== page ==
Time running out fast for oldest nuclear plants, warn inspectors
Watchdog raises safety fear over core cracks
The Guardian, John Vidal, environment editor, Thursday October 26, 2006
The future of some of Britain's ageing nuclear power stations was yesterday thrown into doubt as government inspectors claimed cracks in the graphite cores of the oldest plants were so serious that a safety case for the stations operating much longer could not be made.
An assessment report on the Nuclear Installations Inspectorate website stated yesterday that there were expectations that most of the graphite bricks in the core of the 1976 Hinkley Point station, and its twin station, Hunterston, in Ayrshire, would crack in the near future, jeopardising the safe running of the reactors.
"British Energy predict that during the period covered [by the safety review] the majority of fuel moderator bricks will develop a single through-thickness crack from a keyway root," the report says. "Some of these may develop a second keyway root crack such that the brick may be in halves ... therefore brick cracking could affect channel straightness and the ability of the graphite core to meet its fundamental nuclear safety requirements."
It adds that the safety review "recognises that core lifetime is probably the dominant station life-limiting feature and that it is currently not possible to make a safety case for the graphite core to ...]". The date has been deleted.
The problem of the deteriorating graphite cores follows last week's disclosure by British Energy that it had encountered serious cracking problems in the boiler tubes at Hinkley. While the company declined to give a date on how long it would take to fix them, that period is thought to be at least six months. Both stations have been closed indefinitely.
According to John Large, an independent nuclear analyst, the combination of the graphite core and the boiler tube problems means it may not be economic or safe for British Energy to reopen the four reactors at the two stations. The company and the government are counting on both being granted 10-year extensions to their 30-year life-times.
Together the plants provide 6% of Britain's electricity at a time when demand is rising and when no new large-scale stations are expected to open soon.
The stations' closure is expected to seriously affect British Energy's income and electricity supplies this winter. Together the stations earn 25% of British Energy's income, roughly £2m a week. Last week the company said that only one of its eight nuclear power stations was operating fully, and its share price fell dramatically. Yesterday, four of its eight stations were working. "The old stations are the base load of the nuclear electricity system in Britain. It is very serious indeed for Britain's future electricity supplies and the company's survival," said Dr Large.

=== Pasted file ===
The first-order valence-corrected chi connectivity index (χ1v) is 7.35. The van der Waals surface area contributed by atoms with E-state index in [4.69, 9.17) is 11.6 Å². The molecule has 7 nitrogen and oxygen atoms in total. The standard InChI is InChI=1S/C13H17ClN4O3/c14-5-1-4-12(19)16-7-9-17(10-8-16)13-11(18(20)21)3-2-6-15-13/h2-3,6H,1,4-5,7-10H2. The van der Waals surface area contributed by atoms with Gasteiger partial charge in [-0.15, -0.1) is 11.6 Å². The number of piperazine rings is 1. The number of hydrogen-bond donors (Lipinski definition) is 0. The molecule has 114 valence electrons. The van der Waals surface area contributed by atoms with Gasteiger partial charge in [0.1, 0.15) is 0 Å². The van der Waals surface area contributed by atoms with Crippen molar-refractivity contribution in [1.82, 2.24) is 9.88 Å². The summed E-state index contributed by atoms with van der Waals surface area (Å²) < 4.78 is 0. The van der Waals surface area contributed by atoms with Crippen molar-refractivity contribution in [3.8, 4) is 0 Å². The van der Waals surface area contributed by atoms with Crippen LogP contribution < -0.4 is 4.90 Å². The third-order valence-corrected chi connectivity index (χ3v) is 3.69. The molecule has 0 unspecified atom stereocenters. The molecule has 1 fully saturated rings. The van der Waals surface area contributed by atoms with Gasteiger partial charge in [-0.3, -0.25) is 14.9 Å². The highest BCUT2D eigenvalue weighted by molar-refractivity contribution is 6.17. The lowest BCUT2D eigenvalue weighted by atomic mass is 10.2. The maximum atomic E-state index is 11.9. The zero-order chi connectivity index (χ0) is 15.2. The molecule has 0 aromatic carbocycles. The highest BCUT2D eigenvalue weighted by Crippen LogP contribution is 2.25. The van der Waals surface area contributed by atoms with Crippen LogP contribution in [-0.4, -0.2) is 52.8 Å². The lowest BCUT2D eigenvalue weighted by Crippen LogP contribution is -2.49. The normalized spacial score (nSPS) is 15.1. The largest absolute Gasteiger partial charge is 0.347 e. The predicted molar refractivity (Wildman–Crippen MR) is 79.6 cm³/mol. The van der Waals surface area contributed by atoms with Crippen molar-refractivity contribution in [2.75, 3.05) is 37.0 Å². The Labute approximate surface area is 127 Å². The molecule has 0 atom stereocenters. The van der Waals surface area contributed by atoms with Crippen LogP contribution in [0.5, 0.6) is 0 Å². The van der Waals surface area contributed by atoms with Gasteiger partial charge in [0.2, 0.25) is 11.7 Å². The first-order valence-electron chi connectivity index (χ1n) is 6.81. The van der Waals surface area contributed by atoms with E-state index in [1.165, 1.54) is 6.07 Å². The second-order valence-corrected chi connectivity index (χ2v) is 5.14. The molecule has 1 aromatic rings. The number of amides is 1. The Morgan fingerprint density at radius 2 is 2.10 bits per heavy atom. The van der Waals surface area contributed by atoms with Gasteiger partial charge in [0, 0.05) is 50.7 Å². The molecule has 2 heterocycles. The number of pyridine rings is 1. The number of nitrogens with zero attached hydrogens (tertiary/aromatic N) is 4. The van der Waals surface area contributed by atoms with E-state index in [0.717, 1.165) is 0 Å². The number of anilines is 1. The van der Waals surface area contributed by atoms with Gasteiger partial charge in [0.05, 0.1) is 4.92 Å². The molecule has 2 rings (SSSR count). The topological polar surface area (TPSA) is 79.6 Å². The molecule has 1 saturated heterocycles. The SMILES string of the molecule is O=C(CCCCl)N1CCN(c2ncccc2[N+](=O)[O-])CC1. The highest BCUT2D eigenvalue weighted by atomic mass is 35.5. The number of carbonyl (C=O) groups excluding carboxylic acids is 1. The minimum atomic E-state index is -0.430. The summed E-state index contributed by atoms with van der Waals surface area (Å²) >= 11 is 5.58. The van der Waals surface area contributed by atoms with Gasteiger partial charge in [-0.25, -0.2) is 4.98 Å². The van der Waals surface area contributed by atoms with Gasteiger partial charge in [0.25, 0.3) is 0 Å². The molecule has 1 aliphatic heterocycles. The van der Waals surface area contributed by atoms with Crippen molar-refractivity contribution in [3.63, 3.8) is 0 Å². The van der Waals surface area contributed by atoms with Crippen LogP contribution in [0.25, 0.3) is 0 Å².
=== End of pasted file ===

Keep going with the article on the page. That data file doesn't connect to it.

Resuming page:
British Energy yesterday said there was no doubt that both stations would reopen, but declined to estimate when or to say when their safety operating licences would expire. "We are investigating the graphite core problem. It is a known-about phenomenon in old stations. The boiler tube problem is purely an engineering problem ... the problems are entirely solvable. This is not life-limiting."
In a separate development, the government yesterday announced that it was looking for a site for a deep bunker to store Britain's mountain of high-level nuclear waste. The environment secretary, David Miliband, said he had accepted the recommendation of the Committee on Radioactive Waste Management that the waste from Britain's nuclear reactors be buried in a deep repository.
In a Commons statement, he said the government would not impose the repository on an unwilling community, but held out the inducement of lucrative "community packages" for councils prepared to offer a suitable location. The new 470,000-cubic-metre bunker, which would take "several decades" to build, will be sunk from 200 metres to 1,000 metres underground. It is widely expected to be sited near Sellafield in Cumbria. Mr Miliband also said the government intended to build interim storage facilities to hold waste for up to 100 years while the bunker was being built.